Having worked with hundreds of startups, and corporations - one thing I constantly saw is stagnation due to settling into familiar routines and processes. They simply did not have a system in place for a controlled detonation of their legacy systems.
Once the groove was set - nothing changed, and innovation was all but gone. To innovate, you must break things. To change, you must remove the old and give way to the new.
That’s why I am going to break things with my newsletter and build it anew. Not quite 100% sure yet which shape it will finally take, but I need to find a way to talk more about my purpose and Earthians.
Similarly, I invite you to NOT make a New Years’ resolution this year, they don’t work, you won’t stick to it. We all know this.
Instead, tell me what you will STOP doing, what routines will you destroy, collapse, and get rid of. Which part of yourself are you willing to abandon and forget? Which things are you willing to put into a stow-away chest, lock it, throw it away into the sea, and never see again?
Do not start something new. Get rid of something old.
⚡ The Action
As this year's “resolution”, let’s not give ourselves big promises to start doing something new. Let’s instead create space for this something to arrive. Choose one of the below or come up with your own:
Look at your calendar and delete an activity that you will stop doing. Forever.
Take a look at your daily routine and decide to stop doing something.
Break something about your identity, something you always ‘believed’ about yourself to be true.
🎲 Random Section Of The Week - On Management.
Look, I am going to start having more fun with the newsletter, and for that - I will have to break some eggs. Some sections might disappear, sometimes there might not even be an action to do, but I will always do my best to provide quality content that you will hopefully find useful and entertaining.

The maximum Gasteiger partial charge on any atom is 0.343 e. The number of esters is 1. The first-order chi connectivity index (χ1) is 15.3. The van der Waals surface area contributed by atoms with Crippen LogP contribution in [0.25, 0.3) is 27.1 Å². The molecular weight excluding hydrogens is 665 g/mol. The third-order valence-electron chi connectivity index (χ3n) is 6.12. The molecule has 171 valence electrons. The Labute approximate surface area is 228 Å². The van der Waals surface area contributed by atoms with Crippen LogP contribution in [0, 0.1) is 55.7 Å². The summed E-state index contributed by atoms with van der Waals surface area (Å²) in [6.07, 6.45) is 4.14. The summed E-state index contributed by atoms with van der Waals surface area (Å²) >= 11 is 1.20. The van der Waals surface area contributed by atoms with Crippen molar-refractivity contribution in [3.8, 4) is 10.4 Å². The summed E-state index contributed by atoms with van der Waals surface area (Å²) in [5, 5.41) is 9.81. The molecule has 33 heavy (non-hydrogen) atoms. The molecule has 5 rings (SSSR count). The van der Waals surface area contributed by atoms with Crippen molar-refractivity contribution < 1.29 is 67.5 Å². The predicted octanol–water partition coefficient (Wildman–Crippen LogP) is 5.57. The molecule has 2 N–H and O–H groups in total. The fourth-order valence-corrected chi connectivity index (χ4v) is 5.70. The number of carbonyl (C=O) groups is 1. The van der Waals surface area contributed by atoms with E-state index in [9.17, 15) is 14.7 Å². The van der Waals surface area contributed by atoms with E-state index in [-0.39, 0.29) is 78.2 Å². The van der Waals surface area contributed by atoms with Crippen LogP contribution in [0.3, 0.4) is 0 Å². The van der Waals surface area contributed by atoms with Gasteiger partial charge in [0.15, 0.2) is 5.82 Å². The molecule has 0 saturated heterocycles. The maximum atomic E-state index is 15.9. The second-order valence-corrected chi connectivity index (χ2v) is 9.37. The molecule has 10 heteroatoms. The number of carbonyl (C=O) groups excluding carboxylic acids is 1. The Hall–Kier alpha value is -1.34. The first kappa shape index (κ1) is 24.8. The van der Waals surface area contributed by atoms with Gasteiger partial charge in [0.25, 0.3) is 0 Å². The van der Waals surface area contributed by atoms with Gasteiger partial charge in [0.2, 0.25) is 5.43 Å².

Today, I’d like to talk about people management. In fact, I want to talk a lot about management, as I have studied management, been a manager, hired managers, fired managers, promoted managers, worked with managers, worked under managers, worked above managers. In the process - I started to really dislike management.
See, there is one simple flaw in the whole thing. The birth of management stems from the concept that an employee is “lazy” and “untrustworthy”, and as such - must be managed (a fancy word for controlled and exploited). Don’t take it from me, Frederick Taylor, the father of management said as much: “the tendency of the average [employee] is toward working at a slow easy gait.” His whole body of work stems from this simple fact.
Not only that, but the definition of business management is as follows: “Management is the art and science of managing resources.”
Unfortunately for the science of management - people are not actually resources. They are real, living, and breathing human beings. If you treat them as resources - you will get lazy, untrustworthy, scheming employees.
If, on the other hand, you treat them as people, friends, and family - you will get trustworthy, motivated friends.
And trust me when I say this - if you ever experience working next to people who are motivated, diligent, and treated as equals - you will see that these people do not need any management at all.
There is a world of difference between having to manage the lazy folk and having to be in the way of the motivated.
Now that you have read this, should I write more things like this?